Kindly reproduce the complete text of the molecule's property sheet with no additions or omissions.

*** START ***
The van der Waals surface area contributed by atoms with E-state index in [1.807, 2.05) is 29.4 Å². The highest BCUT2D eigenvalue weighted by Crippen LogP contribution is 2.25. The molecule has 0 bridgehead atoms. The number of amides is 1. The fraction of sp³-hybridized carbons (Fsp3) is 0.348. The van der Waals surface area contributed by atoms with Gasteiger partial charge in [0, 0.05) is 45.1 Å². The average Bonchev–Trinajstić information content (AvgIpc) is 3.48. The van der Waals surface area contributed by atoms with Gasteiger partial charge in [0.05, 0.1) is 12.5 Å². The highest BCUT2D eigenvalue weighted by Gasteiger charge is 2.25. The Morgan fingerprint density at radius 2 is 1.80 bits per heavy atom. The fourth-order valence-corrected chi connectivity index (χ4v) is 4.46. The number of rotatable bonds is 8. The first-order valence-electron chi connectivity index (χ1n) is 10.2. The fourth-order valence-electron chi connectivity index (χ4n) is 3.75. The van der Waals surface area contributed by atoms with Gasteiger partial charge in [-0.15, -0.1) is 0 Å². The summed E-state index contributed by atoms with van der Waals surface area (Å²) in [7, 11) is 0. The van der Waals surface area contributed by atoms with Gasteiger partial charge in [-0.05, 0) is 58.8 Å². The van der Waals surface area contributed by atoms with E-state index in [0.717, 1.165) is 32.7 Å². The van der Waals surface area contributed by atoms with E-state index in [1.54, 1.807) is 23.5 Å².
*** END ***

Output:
The van der Waals surface area contributed by atoms with E-state index in [1.807, 2.05) is 29.4 Å². The highest BCUT2D eigenvalue weighted by Crippen LogP contribution is 2.25. The molecule has 0 bridgehead atoms. The number of amides is 1. The fraction of sp³-hybridized carbons (Fsp3) is 0.348. The van der Waals surface area contributed by atoms with Gasteiger partial charge in [0, 0.05) is 45.1 Å². The average Bonchev–Trinajstić information content (AvgIpc) is 3.48. The van der Waals surface area contributed by atoms with Gasteiger partial charge in [0.05, 0.1) is 12.5 Å². The highest BCUT2D eigenvalue weighted by Gasteiger charge is 2.25. The Morgan fingerprint density at radius 2 is 1.80 bits per heavy atom. The fourth-order valence-corrected chi connectivity index (χ4v) is 4.46. The number of rotatable bonds is 8. The first-order valence-electron chi connectivity index (χ1n) is 10.2. The fourth-order valence-electron chi connectivity index (χ4n) is 3.75. The van der Waals surface area contributed by atoms with Gasteiger partial charge in [-0.15, -0.1) is 0 Å². The summed E-state index contributed by atoms with van der Waals surface area (Å²) in [7, 11) is 0. The van der Waals surface area contributed by atoms with Gasteiger partial charge in [-0.05, 0) is 58.8 Å². The van der Waals surface area contributed by atoms with E-state index in [0.717, 1.165) is 32.7 Å². The van der Waals surface area contributed by atoms with E-state index in [1.54, 1.807) is 23.5 Å².